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109 Their selection should be based primarily on these strengths, independent of their affiliation, be it academe, industry, or government. Members of any sub- council should come from a strong and active research base. The ARSAC would act as a non-ARS source of information about state-of-the-art developments throughout the United States and the world for the ARS administrator and for other ARS leadership such as the National Program Staff. The ARSAC would suggest specific programs in basic agri- cultural sciences that will provide the highest dividends to U.S. agriculture. me council might also recommend program changes, including the initiation of new scientific efforts. m e precedent for such an outside advisory council has been set by scientific advisory boards to the National Bureau of Standards and the National Institutes of Health and by the National Science Board of the National Science Foundation. Many large corporations as well as smaller start-up companies have strong scientific advisory boards. Leadership The literature on leadership in organizations is dominated by the human relationship thesis that good leadership leads to high morale and that high morale leads to increased productivity of group members. The ARS must address its need for additional capable sci- entific leaders as laboratory chiefs. The committee particularly noted that both quality research and individual and group satisfaction were reflected by ARS laboratories supervised by dynamic and farsighted lab- oratory chiefs. mese individuals should be selected first on the basis of their scientific excellence and second on the basis of their management potential. The quality of laboratory chiefs is measured by the productivity and scientific excellence of their labora- tory groups. To meet this responsibility laboratory chiefs need authority and flexibility in budgetary and personnel matters. National Program Staff The ARS National Program Staff, in addition to setting the long-term direction for the agency, has major control ,,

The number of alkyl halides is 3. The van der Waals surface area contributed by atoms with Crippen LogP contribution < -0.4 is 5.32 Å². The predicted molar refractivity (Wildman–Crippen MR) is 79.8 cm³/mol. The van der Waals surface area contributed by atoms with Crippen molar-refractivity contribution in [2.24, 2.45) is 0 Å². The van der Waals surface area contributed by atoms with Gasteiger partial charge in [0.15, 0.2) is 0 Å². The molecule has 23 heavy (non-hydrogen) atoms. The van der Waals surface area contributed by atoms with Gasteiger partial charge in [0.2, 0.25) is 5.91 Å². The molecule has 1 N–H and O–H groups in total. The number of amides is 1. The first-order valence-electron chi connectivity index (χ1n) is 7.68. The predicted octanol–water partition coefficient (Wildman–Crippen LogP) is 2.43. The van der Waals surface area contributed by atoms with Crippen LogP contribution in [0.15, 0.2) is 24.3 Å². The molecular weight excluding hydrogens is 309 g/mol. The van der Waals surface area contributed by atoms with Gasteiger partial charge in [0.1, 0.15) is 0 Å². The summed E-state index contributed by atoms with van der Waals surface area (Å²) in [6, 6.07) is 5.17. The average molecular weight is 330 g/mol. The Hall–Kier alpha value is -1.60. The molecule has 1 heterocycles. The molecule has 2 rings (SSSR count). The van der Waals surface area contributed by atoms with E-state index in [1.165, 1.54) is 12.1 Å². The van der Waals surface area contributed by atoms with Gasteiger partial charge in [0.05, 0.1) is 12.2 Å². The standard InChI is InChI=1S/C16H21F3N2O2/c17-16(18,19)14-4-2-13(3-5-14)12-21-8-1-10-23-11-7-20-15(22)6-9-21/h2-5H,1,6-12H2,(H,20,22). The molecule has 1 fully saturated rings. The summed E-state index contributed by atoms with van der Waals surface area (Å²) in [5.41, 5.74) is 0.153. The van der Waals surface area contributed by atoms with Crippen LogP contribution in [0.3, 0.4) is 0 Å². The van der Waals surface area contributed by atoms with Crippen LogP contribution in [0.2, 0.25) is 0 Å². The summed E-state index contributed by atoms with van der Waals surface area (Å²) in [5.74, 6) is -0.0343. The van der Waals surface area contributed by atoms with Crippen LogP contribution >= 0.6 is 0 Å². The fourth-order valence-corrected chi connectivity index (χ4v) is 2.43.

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110 of budget allocations for research. The committee per- ceived that communications between the National Program Staff and research scientists must be strengthened. One approach might be to assign laboratory chiefs temporarily to the National Program Staff on a rotating basis. The committee recommends that the National Program Staff provide strong support for creative research in the laboratory while assuring the flexibility that is essen- tial for pursuit of the most promising avenues of research. To accomplish this the National Program Staff not only must encourage open and frequent communications with ARS scientists but also must be receptive to the new ideas and new research directions emerging from those at the laboratory bench. What then becomes policy must be clearly communicated to all, management and staff. Science is best and most aggressively pursued when supported by the stability and continuity of program ob- jectives. During the past decade the ARS has undergone several reorganizations that have resulted in some abrupt and disruptive shifts in the direction of research pro- grams. Not unexpectedly, continuity has faltered, to the detriment of long-range research direction. The National Program Staff, along with ARS management, must ensure that, if and when such events occur, program stability is preserved and that this reality is conveyed to the scien- tific staff. New Centers The committee was informed of the plans for the Plant Gene Expression Center to be established in collaboration with the University of California at Berkeley and the California Agricultural Experiment Station, and supports this novel plan. me new center, which will be located at the ARS Western Regional Center in Albany, California, offers a new opportunity for increased focus on basic research in the plant sciences. The committee members agree that the mission of this center should be to pro- vide an understanding of gene structure and function with respect to key plant processes. m is report offers examples of programs appropriate for the center. The Plant Gene Expression Center will provide both the public and private sectors with the opportunity to con- vert the fundamental knowledge generated by the center to practical application. The long-term agricultural impact of the center will be to strengthen the base for U.S.